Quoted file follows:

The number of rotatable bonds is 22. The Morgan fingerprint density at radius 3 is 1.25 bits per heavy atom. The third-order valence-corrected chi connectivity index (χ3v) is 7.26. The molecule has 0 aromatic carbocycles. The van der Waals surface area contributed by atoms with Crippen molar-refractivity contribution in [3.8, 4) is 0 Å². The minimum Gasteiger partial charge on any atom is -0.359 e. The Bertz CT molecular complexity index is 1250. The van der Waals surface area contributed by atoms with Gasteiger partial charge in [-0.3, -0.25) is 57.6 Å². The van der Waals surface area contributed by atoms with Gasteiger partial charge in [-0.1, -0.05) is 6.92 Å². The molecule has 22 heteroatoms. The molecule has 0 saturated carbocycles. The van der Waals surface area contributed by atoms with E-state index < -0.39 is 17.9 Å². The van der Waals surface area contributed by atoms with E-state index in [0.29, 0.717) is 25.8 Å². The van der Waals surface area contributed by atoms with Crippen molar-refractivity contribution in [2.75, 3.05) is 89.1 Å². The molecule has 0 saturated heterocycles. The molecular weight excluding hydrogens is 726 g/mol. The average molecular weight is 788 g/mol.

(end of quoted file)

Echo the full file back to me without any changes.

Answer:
The number of rotatable bonds is 22. The Morgan fingerprint density at radius 3 is 1.25 bits per heavy atom. The third-order valence-corrected chi connectivity index (χ3v) is 7.26. The molecule has 0 aromatic carbocycles. The van der Waals surface area contributed by atoms with Crippen molar-refractivity contribution in [3.8, 4) is 0 Å². The minimum Gasteiger partial charge on any atom is -0.359 e. The Bertz CT molecular complexity index is 1250. The van der Waals surface area contributed by atoms with Gasteiger partial charge in [-0.3, -0.25) is 57.6 Å². The van der Waals surface area contributed by atoms with Gasteiger partial charge in [-0.1, -0.05) is 6.92 Å². The molecule has 22 heteroatoms. The molecule has 0 saturated carbocycles. The van der Waals surface area contributed by atoms with E-state index < -0.39 is 17.9 Å². The van der Waals surface area contributed by atoms with E-state index in [0.29, 0.717) is 25.8 Å². The van der Waals surface area contributed by atoms with Crippen molar-refractivity contribution in [2.75, 3.05) is 89.1 Å². The molecule has 0 saturated heterocycles. The molecular weight excluding hydrogens is 726 g/mol. The average molecular weight is 788 g/mol.